Sep 14, 2017

A Growing Problem

Kate Ferguson

The summer of 2017 has been record-setting for some of the U.S.’s most important bodies of water—and not in a good way.

On the northern side of the country, Lake Erie is experiencing one of the largest algal blooms in recent years. In mid-August, the National Oceanic and Atmospheric Administration (NOAA) reported that the current bloom covered a significant portion of the lake’s western end, affecting portions of Michigan, Ohio and Ontario, Canada. Harmful algal blooms (HABs) like this have the potential to not only affect ecosystems by creating dead zones and releasing toxins that can kill fish and other aquatic wildlife, but also to affect drinking water, as the Lake Erie bloom did in 2014, when microcystin toxins in drinking water supplies led to a do not drink order for Toledo, Ohio.

Algae also are causing problems on the opposite side of the country. This summer, NOAA measured the Gulf of Mexico’s dead zone at 8,776 sq miles, or about the size of New Jersey—the largest dead zone measured there since the agency began monitoring it in 1985. The algae’s growth and decomposition, “uses up the oxygen need to support life in the Gulf,” causing the dead zone where fish and other aquatic wildlife cannot survive, according to NOAA.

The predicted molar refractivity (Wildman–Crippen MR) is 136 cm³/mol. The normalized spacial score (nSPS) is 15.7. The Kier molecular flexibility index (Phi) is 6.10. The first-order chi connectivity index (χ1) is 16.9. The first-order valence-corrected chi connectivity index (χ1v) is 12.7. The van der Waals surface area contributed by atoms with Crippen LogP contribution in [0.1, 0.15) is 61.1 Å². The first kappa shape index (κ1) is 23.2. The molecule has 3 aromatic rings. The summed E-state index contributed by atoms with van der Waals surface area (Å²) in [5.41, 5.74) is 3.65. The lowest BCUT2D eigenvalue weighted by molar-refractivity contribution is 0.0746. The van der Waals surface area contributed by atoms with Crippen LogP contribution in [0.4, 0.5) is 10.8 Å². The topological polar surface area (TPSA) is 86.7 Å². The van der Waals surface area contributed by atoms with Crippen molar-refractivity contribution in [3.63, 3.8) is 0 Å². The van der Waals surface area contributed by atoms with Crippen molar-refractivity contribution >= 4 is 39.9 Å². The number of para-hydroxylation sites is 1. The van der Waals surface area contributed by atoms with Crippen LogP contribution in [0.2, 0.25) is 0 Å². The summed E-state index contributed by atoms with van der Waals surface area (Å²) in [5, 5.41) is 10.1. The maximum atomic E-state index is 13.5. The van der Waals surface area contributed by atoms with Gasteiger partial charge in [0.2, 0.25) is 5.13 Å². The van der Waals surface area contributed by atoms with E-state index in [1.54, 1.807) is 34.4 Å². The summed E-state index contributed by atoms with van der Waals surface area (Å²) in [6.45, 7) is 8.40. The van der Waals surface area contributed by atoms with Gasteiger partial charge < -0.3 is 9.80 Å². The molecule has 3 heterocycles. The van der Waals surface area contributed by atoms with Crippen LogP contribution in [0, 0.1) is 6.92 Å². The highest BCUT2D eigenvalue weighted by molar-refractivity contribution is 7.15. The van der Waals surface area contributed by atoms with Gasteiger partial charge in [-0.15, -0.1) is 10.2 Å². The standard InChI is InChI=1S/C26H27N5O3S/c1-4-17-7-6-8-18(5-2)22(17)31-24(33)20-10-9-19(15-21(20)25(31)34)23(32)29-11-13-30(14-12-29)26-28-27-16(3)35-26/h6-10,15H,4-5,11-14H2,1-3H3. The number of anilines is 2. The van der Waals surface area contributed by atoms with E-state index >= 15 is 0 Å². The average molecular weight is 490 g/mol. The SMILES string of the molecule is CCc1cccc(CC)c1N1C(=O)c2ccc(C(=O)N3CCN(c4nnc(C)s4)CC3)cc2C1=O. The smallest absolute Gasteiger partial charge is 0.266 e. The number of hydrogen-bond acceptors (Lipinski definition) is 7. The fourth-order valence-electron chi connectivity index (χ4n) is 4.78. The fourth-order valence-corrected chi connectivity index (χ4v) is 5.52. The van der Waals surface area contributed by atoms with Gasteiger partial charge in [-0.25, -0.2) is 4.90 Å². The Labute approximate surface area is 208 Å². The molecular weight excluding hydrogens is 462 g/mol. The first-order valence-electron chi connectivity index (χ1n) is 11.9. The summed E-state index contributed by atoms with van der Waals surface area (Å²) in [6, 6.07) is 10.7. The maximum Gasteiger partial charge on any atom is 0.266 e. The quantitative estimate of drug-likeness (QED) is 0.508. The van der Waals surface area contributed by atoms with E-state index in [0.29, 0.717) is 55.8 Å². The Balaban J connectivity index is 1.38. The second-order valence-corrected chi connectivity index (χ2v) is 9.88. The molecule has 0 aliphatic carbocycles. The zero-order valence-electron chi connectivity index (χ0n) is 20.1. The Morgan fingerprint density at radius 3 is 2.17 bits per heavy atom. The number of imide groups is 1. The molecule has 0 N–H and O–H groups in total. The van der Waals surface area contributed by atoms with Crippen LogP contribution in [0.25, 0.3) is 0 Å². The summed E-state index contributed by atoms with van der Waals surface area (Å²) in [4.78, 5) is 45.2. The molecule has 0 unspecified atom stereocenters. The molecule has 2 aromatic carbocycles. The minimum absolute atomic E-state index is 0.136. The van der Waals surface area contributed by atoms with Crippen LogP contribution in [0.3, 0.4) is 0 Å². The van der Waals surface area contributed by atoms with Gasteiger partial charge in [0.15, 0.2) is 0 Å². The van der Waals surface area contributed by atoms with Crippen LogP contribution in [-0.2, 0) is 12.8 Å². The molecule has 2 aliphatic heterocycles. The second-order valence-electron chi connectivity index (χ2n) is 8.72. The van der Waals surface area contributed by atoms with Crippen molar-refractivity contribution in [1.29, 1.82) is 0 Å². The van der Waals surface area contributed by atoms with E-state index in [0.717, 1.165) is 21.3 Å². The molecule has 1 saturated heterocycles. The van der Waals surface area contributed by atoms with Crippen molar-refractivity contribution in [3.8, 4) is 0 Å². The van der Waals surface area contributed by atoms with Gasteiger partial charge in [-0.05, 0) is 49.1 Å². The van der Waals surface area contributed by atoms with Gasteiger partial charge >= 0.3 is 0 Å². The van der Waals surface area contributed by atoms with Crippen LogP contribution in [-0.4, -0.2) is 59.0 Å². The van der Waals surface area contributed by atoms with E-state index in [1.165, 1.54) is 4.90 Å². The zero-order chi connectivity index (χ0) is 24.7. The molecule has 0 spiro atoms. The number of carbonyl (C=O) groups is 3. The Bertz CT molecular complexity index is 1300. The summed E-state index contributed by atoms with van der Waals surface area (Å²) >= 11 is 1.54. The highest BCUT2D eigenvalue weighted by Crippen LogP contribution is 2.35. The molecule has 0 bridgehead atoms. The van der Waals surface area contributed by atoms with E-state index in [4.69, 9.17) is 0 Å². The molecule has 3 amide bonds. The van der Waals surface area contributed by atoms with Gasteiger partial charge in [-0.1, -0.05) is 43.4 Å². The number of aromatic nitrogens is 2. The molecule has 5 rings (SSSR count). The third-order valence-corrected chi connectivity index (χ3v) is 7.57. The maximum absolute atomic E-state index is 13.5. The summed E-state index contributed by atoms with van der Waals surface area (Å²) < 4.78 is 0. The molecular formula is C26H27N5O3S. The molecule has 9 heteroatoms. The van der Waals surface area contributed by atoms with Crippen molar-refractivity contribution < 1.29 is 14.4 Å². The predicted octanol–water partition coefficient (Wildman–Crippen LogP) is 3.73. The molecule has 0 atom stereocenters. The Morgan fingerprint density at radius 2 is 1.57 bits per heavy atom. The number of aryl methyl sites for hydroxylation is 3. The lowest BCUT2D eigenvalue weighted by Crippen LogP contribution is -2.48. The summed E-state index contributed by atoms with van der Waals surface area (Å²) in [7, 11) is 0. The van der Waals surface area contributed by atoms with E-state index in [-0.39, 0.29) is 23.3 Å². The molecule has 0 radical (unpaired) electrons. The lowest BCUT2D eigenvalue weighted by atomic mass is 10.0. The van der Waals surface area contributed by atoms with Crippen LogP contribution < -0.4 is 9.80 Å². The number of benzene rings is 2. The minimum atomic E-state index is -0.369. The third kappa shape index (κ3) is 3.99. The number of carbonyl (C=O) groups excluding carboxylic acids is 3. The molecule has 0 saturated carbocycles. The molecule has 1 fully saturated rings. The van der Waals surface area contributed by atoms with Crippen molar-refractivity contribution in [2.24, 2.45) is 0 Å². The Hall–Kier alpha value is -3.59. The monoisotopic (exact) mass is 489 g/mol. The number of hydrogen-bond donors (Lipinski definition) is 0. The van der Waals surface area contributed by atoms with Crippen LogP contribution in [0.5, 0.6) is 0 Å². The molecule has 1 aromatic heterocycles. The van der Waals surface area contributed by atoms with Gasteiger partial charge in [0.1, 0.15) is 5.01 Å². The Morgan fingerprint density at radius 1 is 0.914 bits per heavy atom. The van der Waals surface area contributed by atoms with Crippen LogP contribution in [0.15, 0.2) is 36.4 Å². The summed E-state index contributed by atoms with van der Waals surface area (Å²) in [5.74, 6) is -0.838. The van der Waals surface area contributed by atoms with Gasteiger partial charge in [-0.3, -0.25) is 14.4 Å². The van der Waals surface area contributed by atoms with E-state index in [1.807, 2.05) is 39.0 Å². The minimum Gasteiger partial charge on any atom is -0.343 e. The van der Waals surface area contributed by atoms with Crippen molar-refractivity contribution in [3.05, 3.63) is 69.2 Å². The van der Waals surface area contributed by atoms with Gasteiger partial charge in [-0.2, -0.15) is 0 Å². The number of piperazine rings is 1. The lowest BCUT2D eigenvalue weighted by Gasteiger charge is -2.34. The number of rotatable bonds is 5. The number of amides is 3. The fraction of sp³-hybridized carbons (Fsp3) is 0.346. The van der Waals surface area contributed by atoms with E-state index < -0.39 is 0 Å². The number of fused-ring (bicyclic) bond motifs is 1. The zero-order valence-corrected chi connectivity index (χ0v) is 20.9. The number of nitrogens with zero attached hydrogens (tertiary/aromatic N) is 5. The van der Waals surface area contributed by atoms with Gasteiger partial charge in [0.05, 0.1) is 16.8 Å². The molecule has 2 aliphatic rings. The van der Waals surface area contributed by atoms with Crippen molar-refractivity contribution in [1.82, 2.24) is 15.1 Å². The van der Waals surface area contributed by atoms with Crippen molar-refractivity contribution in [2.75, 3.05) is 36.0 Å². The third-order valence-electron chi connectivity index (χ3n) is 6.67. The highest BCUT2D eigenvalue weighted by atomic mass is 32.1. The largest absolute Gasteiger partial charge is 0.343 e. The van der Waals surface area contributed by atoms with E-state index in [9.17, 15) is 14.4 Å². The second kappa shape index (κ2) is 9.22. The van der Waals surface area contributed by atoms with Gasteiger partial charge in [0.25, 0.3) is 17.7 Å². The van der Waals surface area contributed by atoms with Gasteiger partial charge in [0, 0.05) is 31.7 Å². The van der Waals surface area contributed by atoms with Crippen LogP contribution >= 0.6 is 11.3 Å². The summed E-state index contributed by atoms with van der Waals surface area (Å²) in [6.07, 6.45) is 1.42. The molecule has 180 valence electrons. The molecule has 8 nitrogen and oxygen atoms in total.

The root cause of the algal blooms in both Lake Erie and the Gulf of Mexico is nutrient pollution, which most commonly finds its way into bodies of water through storm water runoff. High levels of nutrients like nitrogen and phosphorus fuel excessive cyanobacteria and algae growth, leading to the potentially toxic blooms and dead zones. These problems may seem distant to those who don’t live in the Great Lakes or Gulf regions, but the reality is that every state in the U.S. is affected by nutrient pollution—according to the U.S. Environmental Protection Agency, 15,000 bodies of water across the country have been identified as having problems with nutrient pollution.

The growing problems with algal blooms provide a stark example of how important it is to consider the connections between all parts of the water cycle. In this case, the water used for irrigation, plus storm water runoff, carry contaminants into surface water, leading to negative effects on surface water supplies and ecosystems. In the case of Lake Erie, the water source for many in the surrounding states, these contaminants also can affect drinking water, as shown during Toledo’s 2014 microcystin crisis.

In providing drinking water solutions to customers, our market segment is just one small part of the greater water treatment industry. All segments, from drinking water treatment to wastewater treatment to storm water management, must work as a whole to ensure our water sources, and the ecosystems that inhabit that, remain healthy for us and future generations.

About the author

Kate Ferguson is editor-in-chief of WQP. Ferguson can be reached at [email protected]